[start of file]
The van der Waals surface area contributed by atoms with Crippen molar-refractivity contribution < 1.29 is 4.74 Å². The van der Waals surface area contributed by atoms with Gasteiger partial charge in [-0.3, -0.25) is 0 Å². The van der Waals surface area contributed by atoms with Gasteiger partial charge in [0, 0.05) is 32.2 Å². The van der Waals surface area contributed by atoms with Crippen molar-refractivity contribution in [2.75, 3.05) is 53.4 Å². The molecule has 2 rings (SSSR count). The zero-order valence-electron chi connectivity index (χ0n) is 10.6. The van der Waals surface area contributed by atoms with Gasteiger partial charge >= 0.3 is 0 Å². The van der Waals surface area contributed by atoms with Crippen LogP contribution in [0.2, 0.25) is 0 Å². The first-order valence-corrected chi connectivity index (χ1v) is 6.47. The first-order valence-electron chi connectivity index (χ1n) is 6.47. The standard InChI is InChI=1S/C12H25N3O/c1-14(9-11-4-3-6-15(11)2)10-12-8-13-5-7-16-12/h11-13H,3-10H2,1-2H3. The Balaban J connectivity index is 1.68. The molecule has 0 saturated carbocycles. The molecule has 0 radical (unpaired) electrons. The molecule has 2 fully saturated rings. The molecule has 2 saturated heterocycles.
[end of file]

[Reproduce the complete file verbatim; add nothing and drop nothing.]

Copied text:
The van der Waals surface area contributed by atoms with Crippen molar-refractivity contribution < 1.29 is 4.74 Å². The van der Waals surface area contributed by atoms with Gasteiger partial charge in [-0.3, -0.25) is 0 Å². The van der Waals surface area contributed by atoms with Gasteiger partial charge in [0, 0.05) is 32.2 Å². The van der Waals surface area contributed by atoms with Crippen molar-refractivity contribution in [2.75, 3.05) is 53.4 Å². The molecule has 2 rings (SSSR count). The zero-order valence-electron chi connectivity index (χ0n) is 10.6. The van der Waals surface area contributed by atoms with Gasteiger partial charge >= 0.3 is 0 Å². The van der Waals surface area contributed by atoms with Crippen LogP contribution in [0.2, 0.25) is 0 Å². The first-order valence-corrected chi connectivity index (χ1v) is 6.47. The first-order valence-electron chi connectivity index (χ1n) is 6.47. The standard InChI is InChI=1S/C12H25N3O/c1-14(9-11-4-3-6-15(11)2)10-12-8-13-5-7-16-12/h11-13H,3-10H2,1-2H3. The Balaban J connectivity index is 1.68. The molecule has 0 saturated carbocycles. The molecule has 0 radical (unpaired) electrons. The molecule has 2 fully saturated rings. The molecule has 2 saturated heterocycles.